Elliott Carter Day

Nothing in ┬áparticular, just listening to Carter’s piano works (for some reason). Here’s mandatory clip (or two):


2 thoughts on “Elliott Carter Day

  1. ‘Centenaires’ is stunning, reminding one immediately of Debussy’s ‘Dr. Gradus ad Panassum’. Here’s Michelangeli, than whom no one of the 20th century was greater (or not very often):

    It is also like Debussy’s ‘Etude pour les Notes Repetees’, which is one of my least favourites, but in the Carter, he uses the most cunning device–not usually the same note repeated, but an extremely prestissimo 3-4 notes, chromatic neighbors in just a descending figure repeated several times, and then this is done many times; never thought of how it then has almost the same effect as a repeated note. Mr. Chen is excellent.

    I’m familiar with Pierre-Laurent Aimard, and haven’t heard his recording of the Etudes. I think Jean-Yves Thibaudet is better, but some find him too showy. He’s very extroverted and does do those Liszt transcriptions of operas superbly, as well as the best you can get of the Ravel orchestral pieces (as ‘Menuet Antique’ or even ‘Tombeau’, which are never going to sound quite as beautiful as they do with the orchestra, but then Gould’s ‘Siegfried Idyll’ isn’t going to sound like Toscanini and the NBC Orchestra, or whatever it’s called, I’ve got the LP somewhere, either). I don’t see really any reason to do the ‘Tristan’ transcription or any of them with lots of tremolos which end up sounding like shit no matter how fastidious (and Thibaudet always is), but his recording of the Etudes is often truly great, as in ‘Les Arpeges Composes’, in which he plays the opening sextuplet-arpeggios as clearly-outlined melody, and only later starts the ‘whirring’ with the much more thickly populated ones, and that makes those latter make much more sense. I completely changed my view of this piece and performance of it from hearing his–it’s like he takes the opening sextuplets at half the tempo. This is one of the Etudes that almost everybody loves, is more accessible, but the Octaves, 6ths, les Agrements, and especially the last Rabelaisian ‘Les Accords’ are all masterpieces, not to mention even the 3rd and 4ths.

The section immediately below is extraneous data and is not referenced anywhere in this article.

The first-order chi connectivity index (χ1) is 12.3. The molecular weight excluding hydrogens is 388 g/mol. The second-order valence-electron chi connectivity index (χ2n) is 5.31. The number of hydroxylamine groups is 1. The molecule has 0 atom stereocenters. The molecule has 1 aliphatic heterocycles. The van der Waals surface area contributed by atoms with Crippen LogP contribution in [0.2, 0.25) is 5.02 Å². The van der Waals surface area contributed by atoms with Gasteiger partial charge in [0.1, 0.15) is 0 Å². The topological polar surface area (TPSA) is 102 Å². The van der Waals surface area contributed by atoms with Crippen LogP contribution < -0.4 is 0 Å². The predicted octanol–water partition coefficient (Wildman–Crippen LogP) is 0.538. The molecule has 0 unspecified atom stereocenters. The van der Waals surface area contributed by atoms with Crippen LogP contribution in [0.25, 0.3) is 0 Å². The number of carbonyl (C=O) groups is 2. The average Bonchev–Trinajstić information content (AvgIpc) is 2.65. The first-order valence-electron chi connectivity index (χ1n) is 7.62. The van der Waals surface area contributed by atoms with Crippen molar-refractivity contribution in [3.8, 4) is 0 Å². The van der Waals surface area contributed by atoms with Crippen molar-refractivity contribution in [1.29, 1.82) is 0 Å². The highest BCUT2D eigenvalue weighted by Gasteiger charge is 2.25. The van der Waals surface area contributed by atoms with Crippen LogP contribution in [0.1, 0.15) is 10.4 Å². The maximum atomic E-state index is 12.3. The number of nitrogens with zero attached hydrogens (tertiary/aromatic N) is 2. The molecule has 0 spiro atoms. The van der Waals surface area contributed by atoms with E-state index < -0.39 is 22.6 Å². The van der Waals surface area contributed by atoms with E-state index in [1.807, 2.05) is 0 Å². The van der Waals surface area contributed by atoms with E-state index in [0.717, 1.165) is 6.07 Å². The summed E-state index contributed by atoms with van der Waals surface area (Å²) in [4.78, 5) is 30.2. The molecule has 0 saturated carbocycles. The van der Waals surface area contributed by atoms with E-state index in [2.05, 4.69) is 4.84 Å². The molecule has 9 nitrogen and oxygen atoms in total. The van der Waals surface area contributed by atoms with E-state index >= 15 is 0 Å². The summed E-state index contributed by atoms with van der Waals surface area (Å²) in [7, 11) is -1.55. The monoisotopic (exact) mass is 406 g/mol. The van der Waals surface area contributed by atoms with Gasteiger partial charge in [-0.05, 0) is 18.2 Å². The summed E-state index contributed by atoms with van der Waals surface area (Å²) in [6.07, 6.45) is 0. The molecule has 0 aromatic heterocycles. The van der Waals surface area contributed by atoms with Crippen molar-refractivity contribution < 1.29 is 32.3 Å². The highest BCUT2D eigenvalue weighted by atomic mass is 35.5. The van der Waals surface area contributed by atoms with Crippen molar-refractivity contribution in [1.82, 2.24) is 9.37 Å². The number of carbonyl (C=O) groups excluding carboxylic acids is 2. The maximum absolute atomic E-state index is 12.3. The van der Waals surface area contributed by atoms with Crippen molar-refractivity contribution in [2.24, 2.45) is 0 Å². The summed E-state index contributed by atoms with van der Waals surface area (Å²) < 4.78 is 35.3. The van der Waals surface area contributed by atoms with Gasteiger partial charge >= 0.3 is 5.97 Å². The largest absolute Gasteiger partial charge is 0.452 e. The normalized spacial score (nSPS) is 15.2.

The second piece is very fine, but not startling, as is ‘Centenaires’, which glitters like Boulez, but has more natural beauty, as it were, with those touches from Debussy’s sound-world. There are also interesting ‘long voicings’ in both pieces that are like the augmentations in Bach fugues. But ‘Centenaires’ is something special indeed, one of the most impressive pieces I’ve ever heard by Carter.

    Thanks so much for putting theses up.

    Michelangeli also has some marvelous Chopin. This ‘Dr. Gradus’ is not the warmest in the world, but Michelangeli’s elegance is not always going to do that. There was another one I found which was more warmly played, but the sound of the instrument had that old non-broken-in sound of old Baldwins. Let me see if I can find it again anyway….http://www.youtube.com/watch?v=XwYBf0lPmkw

    Actually, on second hearing, he does quite a good and moving job, but you can almost hear that resistant tough action. Tough action is difficult enough to deal with on a bright-sounding piano, because if you work out on it long enough, your desire to keep hearing the sound will force your fingers to strengthen. This kind of piano is most unrewarding to play on, because even though he does a good job, the general sound has a weird muted quality. Sometimes when they’re really beaten in good, they become somewhat improved, but it isn’t like the best Steinway sound (even if it is one.) There’s NOTHING like getting a superb Steinway all to yourself and working the fairylike middle-sections of the Liszt Sonata. The passages sparkle and twinkle in D Major and you see your favourite ballet dancers in your mind–and, in fact, Sir Frederick Ashton did make ‘Marguerite and Armand’ for Nureyev and Fonteyn, although I didn’t know the Ashton when I was playing it; I always saw Patty McBride, whom I used to see a good deal at NYCBallet, and she’s the lightest dancer I’ve ever seen–once at Saratoga, where they do a summer season, I swore she levitated for an instant.

  2. Probably didn’t put enough spacing for the second like, it’s all there though, you can cut and paste.

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